We all know or at least hear about the benefits of balancing our work load and personal life. However, we can probably count on one hand the number of individuals we know that do a good job at managing both aspects of life. Coming from a different culture (I am Brazilian if you are wondering), it quickly became evident to me that the work life balance in America is something that most business professionals struggle with. In my twelve years living in the U.S, I have noticed that one of the many attributes that make America the number one economic force in the world is the work ethic embedded in each individual. However, if not managed and harnessed properly, this great attribute can also play against each and every one of us, including our employers.

The fact is that Americas in general do not take nearly as much vacation time when compared to almost every other country in the world. According to a Forbes article titled “Why America Has Become ‘The No-Vacation Nation,’” a study conducted by Kimble Applications has found that 47% of Americans did not take their vacation time in 2017, and 21% of employees left more than 5 days of vacation on the table that year. This not only highlights the cultural influence on American workers, but also demonstrates an American believe that work comes first, sometimes even before our own health. Although not taking time off may appear to demonstrate your level of commitment to your career, the negative consequences of not “unplugging” from work can be more detrimental to your productivity level on the job, and more importantly your health than most tend to believe.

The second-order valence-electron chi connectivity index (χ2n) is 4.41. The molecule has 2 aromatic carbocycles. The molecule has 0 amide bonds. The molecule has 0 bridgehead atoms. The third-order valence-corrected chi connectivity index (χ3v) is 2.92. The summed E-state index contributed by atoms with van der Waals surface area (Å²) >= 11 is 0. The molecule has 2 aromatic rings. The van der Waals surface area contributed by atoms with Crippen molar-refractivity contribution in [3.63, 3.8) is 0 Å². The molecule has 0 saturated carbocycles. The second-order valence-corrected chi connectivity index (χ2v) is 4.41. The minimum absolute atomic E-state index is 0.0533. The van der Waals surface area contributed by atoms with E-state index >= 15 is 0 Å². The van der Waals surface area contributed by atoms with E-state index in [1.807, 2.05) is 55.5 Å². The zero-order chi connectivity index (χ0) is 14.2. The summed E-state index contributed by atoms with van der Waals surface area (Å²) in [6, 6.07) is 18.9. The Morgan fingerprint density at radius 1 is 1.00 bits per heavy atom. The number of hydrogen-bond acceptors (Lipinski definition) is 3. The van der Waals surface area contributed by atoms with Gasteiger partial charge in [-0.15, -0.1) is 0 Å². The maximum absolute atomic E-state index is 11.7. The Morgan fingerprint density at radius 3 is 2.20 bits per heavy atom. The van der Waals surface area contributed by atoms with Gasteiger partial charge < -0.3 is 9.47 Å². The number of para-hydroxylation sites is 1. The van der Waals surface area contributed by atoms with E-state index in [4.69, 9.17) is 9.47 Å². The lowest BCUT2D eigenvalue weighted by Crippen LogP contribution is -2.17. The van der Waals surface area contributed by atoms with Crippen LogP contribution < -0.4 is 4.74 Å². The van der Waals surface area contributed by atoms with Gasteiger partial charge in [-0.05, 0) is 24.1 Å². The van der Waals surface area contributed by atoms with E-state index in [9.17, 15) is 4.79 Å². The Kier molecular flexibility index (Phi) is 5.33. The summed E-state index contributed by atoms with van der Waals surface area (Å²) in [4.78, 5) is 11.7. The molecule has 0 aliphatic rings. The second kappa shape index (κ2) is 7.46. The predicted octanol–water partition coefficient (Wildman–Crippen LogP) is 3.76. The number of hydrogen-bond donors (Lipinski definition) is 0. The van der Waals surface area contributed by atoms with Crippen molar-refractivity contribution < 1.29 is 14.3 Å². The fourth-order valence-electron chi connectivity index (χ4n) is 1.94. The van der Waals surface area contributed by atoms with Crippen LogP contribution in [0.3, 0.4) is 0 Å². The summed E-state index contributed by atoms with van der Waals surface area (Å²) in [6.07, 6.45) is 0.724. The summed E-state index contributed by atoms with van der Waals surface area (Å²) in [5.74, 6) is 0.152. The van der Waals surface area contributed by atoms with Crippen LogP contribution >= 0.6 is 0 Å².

According to this Forbes article, the most common reasons people give when questioned why they do not take their time off allowed are for the most part very similar among most workers. The typical answers are that they feel that their company or boss does not like when they take time off; that it is harder to unplug because of technology; that vacationing adds stress; and that it may negatively impact their career progression. These reasons are probably familiar to you, especially if you have convinced yourself with one these reasons as to why you don’t use your allowed vacation.

My opinion is that because American business’ culture has glorified the “workaholic” behavior and reinforced it for its own benefit, employees are led to believe that this is the only or shortest way toward career growth and success. In turn, scientific studies suggest that employees that take time off not only display higher levels of job satisfaction, but are overall happier and healthier individuals, which inevitably leads to more productive and efficient workers. We could be playing against our selves here…

What are your views on taking time off? And why do you think Americas tend to underuse their vacation time?

Because you need to try some new food during your next vacation. Here is a recipe to one of my favorite Brazilian specialty foods; Brazilian Pastel by Tastemade.

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How to Properly Write an E-mail